We’re on! The “old git” ensuirng I am safely secured on the bike rack!

Naturally my dynamic crew were somewhat chuffed that they had managed to get me on board. The “old git” – keeping with his reputation for planning – did have a Plan B in place should I have been refused entry to the train, which would have been tandeming to the distillery and then retracing our steps to pedal home again. But it just shows that bluffing it can pay off! In just over half an hour the train pulled in to Dundee station and in seconds I was out of the train and on the platform! I felt just a tad mischievous, but it was mission accomplished! And the station has been revamped recently, with the addition of a tandem-friendly lift which took Team Matilda up to street level. Easy!

Dundee station has a tandem-friendly lift to get me to street level!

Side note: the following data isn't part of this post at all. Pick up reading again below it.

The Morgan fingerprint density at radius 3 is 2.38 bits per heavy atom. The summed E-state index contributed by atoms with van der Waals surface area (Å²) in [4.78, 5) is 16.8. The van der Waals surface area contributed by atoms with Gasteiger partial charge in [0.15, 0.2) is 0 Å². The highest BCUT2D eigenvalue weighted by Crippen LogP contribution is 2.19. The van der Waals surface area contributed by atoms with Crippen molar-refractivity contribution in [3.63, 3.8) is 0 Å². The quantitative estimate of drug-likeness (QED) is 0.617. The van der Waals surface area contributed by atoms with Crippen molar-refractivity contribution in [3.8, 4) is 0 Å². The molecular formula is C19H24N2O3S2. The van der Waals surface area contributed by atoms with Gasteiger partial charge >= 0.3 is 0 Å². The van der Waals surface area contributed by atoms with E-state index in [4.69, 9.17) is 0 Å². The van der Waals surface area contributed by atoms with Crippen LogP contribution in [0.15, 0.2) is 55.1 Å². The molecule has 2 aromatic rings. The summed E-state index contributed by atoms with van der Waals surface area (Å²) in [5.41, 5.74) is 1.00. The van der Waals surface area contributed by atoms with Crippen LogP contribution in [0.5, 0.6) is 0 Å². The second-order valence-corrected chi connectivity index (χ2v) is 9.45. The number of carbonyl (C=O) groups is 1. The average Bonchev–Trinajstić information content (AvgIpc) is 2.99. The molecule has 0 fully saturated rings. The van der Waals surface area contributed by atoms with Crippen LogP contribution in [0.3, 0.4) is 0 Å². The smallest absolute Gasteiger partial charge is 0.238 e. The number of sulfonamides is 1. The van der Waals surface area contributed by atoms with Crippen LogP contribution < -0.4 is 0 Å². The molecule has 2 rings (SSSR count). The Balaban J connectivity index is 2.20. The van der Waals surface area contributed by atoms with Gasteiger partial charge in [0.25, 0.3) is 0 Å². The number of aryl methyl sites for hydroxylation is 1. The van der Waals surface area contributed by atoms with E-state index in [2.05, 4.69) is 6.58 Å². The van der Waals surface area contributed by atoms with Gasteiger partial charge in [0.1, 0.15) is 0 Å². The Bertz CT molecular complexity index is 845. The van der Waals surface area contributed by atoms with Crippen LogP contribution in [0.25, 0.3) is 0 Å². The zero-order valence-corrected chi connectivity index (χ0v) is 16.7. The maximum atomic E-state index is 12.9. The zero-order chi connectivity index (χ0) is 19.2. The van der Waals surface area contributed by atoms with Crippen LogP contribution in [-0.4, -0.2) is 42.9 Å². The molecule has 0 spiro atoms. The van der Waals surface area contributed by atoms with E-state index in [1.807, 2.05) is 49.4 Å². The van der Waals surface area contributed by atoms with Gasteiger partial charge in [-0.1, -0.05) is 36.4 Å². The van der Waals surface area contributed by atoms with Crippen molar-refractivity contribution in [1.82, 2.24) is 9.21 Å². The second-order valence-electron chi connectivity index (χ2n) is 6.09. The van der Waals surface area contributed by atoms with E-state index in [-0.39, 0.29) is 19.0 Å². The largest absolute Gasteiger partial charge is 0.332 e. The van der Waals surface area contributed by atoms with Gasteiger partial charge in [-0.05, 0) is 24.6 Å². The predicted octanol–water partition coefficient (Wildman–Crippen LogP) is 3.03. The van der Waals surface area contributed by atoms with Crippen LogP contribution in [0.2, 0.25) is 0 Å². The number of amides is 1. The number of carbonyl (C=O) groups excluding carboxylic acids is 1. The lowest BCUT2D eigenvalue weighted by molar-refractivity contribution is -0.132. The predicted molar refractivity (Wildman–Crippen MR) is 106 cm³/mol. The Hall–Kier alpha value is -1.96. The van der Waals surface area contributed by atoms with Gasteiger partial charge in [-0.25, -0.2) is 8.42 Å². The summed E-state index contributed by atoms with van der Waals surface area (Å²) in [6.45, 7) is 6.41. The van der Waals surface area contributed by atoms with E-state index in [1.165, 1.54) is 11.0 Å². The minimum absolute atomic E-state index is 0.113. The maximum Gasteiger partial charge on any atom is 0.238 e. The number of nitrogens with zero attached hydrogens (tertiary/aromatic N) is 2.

After the excitement of actually getting on the train, the “old gal” was in need of a caffeine fix and there was a quick pit stop for morning coffee and a scone at the pleasant RSS Discovery cafe opposite the station. Before heading away on our ride there was a quick photo opportunity at two of the life-size figurines situated at Discovery Point – beside the new V&A Dundee design museum – which were part of the Oor Wullie’s BIG Bucket Trail, which claims to be Scotland’s first ever national public art trail.

The “old gal” – who has a likeing for a strong coffee – naturally had to have her photo taken at the ‘Full O’ Beans’ installation, while the “old git” had to pose as Oor Wullie at the ‘Dazzle Wullie’ artwork!

The “old gal” and me causing a stir at the ‘Full O’ Beans’ installation.